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Anesth Analg. 2017 Feb;124(2):588-598. doi: 10.1213/ANE.0000000000001721.

Sedation of Patients With Disorders of Consciousness During Neuroimaging: Effects on Resting State Functional Brain Connectivity.

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From the *Coma Science Group and §MoVeRe Group, Cyclotron Research Center, University of Liège, Liège, Belgium; †Department of Anesthesia and Intensive Care Medicine, CHU Sart Tilman Hospital, University of Liège, Liège, Belgium; ‡Computer Imaging and Medical Applications Laboratory, National University of Colombia, Bogotá, Colombia; ‖Department of Neurology, CHU Sart Tilman Hospital University of Liège, Liège, Belgium; ¶Department of Algology and Palliative Care, University Hospital of Liège, University of Liège, Liège, Belgium; #Center for Sleep and Consciousness and Postle Laboratory, Department of Psychiatry, University of Wisconsin, Madison, Wisconsin; **Department of Physics and Astronomy, Brain & Mind Institute, University of Western Ontario, London, Ontario, Canada; and ††Department of Anesthesia and Intensive Care Medicine, CHR Citadelle and CHU Liège, University of Liège, Liège, Belgium.



To reduce head movement during resting state functional magnetic resonance imaging, post-coma patients with disorders of consciousness (DOC) are frequently sedated with propofol. However, little is known about the effects of this sedation on the brain connectivity patterns in the damaged brain essential for differential diagnosis. In this study, we aimed to assess these effects.


Using resting state functional magnetic resonance imaging 3T data obtained over several years of scanning patients for diagnostic and research purposes, we employed a seed-based approach to examine resting state connectivity in higher-order (default mode, bilateral external control, and salience) and lower-order (auditory, sensorimotor, and visual) resting state networks and connectivity with the thalamus, in 20 healthy unsedated controls, 8 unsedated patients with DOC, and 8 patients with DOC sedated with propofol. The DOC groups were matched for age at onset, etiology, time spent in DOC, diagnosis, standardized behavioral assessment scores, movement intensities, and pattern of structural brain injury (as assessed with T1-based voxel-based morphometry).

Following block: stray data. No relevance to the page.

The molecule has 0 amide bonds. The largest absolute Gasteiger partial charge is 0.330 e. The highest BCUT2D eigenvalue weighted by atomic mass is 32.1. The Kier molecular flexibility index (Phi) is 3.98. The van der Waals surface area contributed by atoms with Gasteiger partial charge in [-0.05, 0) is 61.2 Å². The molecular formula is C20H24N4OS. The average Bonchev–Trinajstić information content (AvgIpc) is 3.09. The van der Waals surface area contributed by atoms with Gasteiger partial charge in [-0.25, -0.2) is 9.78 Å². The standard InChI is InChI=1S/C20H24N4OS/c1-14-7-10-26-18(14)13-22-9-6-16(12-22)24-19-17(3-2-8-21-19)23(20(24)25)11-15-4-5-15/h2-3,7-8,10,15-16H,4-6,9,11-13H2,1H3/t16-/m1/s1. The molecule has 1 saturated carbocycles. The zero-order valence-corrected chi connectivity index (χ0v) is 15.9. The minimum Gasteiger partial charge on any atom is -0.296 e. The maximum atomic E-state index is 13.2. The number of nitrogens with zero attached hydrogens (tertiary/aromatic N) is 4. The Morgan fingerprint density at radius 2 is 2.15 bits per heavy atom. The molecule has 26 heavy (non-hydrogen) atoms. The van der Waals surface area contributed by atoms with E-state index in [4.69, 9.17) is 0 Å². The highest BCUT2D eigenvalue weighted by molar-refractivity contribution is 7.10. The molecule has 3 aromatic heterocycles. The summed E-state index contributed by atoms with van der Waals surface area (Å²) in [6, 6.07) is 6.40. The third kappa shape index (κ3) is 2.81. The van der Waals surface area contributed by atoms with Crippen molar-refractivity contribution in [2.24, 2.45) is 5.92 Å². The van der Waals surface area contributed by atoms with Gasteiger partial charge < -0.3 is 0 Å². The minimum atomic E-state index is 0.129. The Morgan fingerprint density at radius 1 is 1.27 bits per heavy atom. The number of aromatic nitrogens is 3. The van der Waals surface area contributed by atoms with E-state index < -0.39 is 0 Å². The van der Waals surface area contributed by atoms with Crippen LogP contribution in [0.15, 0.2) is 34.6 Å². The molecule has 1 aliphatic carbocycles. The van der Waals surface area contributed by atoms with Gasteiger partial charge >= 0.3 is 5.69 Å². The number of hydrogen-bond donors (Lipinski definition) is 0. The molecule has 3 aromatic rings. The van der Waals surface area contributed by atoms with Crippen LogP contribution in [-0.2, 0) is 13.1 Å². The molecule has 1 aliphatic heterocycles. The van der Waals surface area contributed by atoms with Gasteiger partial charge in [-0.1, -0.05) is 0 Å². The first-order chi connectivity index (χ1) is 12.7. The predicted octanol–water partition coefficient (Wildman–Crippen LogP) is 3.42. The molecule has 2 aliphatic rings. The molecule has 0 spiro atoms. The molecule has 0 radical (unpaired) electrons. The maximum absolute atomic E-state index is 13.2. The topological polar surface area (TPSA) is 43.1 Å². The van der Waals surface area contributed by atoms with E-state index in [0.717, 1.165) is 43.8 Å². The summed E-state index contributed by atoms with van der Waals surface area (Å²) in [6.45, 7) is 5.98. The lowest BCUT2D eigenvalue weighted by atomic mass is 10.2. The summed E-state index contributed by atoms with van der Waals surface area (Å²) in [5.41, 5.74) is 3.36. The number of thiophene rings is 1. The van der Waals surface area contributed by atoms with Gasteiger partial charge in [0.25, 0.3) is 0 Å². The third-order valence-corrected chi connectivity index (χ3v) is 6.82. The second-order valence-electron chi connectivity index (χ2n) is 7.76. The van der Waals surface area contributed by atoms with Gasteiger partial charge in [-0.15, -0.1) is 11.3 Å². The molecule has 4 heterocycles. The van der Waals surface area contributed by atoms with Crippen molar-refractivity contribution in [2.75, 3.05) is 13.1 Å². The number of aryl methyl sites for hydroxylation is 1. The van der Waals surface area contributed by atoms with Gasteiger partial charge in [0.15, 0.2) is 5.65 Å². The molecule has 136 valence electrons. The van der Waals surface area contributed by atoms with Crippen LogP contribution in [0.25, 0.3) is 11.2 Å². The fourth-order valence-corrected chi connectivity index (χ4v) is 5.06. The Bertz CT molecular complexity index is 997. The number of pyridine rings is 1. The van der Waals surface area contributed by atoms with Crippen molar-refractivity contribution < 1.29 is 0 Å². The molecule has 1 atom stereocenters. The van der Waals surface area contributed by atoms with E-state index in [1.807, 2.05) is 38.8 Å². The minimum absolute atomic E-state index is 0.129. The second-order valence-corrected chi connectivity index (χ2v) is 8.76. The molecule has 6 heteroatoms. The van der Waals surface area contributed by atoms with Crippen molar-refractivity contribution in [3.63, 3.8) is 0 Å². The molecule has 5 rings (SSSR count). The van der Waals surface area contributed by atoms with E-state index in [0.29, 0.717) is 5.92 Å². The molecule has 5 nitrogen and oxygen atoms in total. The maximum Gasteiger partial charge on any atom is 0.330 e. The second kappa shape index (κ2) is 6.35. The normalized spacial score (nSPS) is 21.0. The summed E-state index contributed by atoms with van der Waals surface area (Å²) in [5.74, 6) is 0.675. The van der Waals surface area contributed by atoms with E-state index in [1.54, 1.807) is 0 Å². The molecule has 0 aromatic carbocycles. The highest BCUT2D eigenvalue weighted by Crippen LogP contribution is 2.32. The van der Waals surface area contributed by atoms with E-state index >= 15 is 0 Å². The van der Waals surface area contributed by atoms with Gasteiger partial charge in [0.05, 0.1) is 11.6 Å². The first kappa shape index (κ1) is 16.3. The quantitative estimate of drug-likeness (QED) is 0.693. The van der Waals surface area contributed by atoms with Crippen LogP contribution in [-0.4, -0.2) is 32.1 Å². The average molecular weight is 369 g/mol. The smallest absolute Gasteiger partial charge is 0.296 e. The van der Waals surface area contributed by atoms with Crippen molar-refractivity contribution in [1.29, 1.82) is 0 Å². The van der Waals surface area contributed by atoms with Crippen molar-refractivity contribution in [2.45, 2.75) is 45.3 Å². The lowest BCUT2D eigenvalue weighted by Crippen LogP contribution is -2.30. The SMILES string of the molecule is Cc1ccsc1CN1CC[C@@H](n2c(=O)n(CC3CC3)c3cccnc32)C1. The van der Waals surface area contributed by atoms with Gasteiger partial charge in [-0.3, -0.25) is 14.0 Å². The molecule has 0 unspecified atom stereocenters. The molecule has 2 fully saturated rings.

DOC were associated with severely impaired resting state network connectivity in all but the visual network. Thalamic connectivity to higher-order network regions was also reduced. Propofol administration to patients was associated with minor further decreases in thalamic and insular connectivity.


Our findings indicate that connectivity decreases associated with propofol sedation, involving the thalamus and insula, are relatively small compared with those already caused by DOC-associated structural brain injury. Nonetheless, given the known importance of the thalamus in brain arousal, its disruption could well reflect the diminished movement obtained in these patients. However, more research is needed on this topic to fully address the research question.

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